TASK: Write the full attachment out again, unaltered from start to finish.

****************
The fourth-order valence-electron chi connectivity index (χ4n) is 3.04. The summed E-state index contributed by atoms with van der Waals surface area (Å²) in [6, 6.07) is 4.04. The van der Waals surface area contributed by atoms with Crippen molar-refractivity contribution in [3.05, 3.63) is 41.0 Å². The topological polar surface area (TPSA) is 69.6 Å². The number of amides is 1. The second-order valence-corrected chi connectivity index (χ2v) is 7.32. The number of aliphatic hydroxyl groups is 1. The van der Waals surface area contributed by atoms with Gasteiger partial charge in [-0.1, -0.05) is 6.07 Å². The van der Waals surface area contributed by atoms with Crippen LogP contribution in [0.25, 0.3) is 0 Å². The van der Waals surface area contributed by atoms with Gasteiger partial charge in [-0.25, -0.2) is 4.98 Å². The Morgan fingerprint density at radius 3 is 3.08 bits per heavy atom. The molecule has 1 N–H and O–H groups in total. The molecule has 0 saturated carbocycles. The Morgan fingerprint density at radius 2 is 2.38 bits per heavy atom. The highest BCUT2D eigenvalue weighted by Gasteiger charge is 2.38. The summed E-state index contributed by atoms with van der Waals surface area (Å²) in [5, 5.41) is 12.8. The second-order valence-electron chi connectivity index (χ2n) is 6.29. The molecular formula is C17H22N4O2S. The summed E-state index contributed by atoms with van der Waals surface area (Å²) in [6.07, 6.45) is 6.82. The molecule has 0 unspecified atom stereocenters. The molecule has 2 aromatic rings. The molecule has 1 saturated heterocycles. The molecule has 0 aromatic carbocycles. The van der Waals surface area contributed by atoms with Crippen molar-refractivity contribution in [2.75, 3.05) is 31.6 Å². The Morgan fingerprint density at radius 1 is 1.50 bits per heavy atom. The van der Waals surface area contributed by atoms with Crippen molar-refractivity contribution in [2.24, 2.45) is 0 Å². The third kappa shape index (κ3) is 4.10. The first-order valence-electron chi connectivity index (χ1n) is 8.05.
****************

The fourth-order valence-electron chi connectivity index (χ4n) is 3.04. The summed E-state index contributed by atoms with van der Waals surface area (Å²) in [6, 6.07) is 4.04. The van der Waals surface area contributed by atoms with Crippen molar-refractivity contribution in [3.05, 3.63) is 41.0 Å². The topological polar surface area (TPSA) is 69.6 Å². The number of amides is 1. The second-order valence-corrected chi connectivity index (χ2v) is 7.32. The number of aliphatic hydroxyl groups is 1. The van der Waals surface area contributed by atoms with Gasteiger partial charge in [-0.1, -0.05) is 6.07 Å². The van der Waals surface area contributed by atoms with Crippen LogP contribution in [0.25, 0.3) is 0 Å². The van der Waals surface area contributed by atoms with Gasteiger partial charge in [-0.25, -0.2) is 4.98 Å². The Morgan fingerprint density at radius 3 is 3.08 bits per heavy atom. The molecule has 1 N–H and O–H groups in total. The molecule has 0 saturated carbocycles. The Morgan fingerprint density at radius 2 is 2.38 bits per heavy atom. The highest BCUT2D eigenvalue weighted by Gasteiger charge is 2.38. The summed E-state index contributed by atoms with van der Waals surface area (Å²) in [5, 5.41) is 12.8. The second-order valence-electron chi connectivity index (χ2n) is 6.29. The molecular formula is C17H22N4O2S. The summed E-state index contributed by atoms with van der Waals surface area (Å²) in [6.07, 6.45) is 6.82. The molecule has 0 unspecified atom stereocenters. The molecule has 2 aromatic rings. The molecule has 1 saturated heterocycles. The molecule has 0 aromatic carbocycles. The van der Waals surface area contributed by atoms with Crippen molar-refractivity contribution in [2.75, 3.05) is 31.6 Å². The Morgan fingerprint density at radius 1 is 1.50 bits per heavy atom. The van der Waals surface area contributed by atoms with Crippen molar-refractivity contribution in [2.24, 2.45) is 0 Å². The third kappa shape index (κ3) is 4.10. The first-order valence-electron chi connectivity index (χ1n) is 8.05.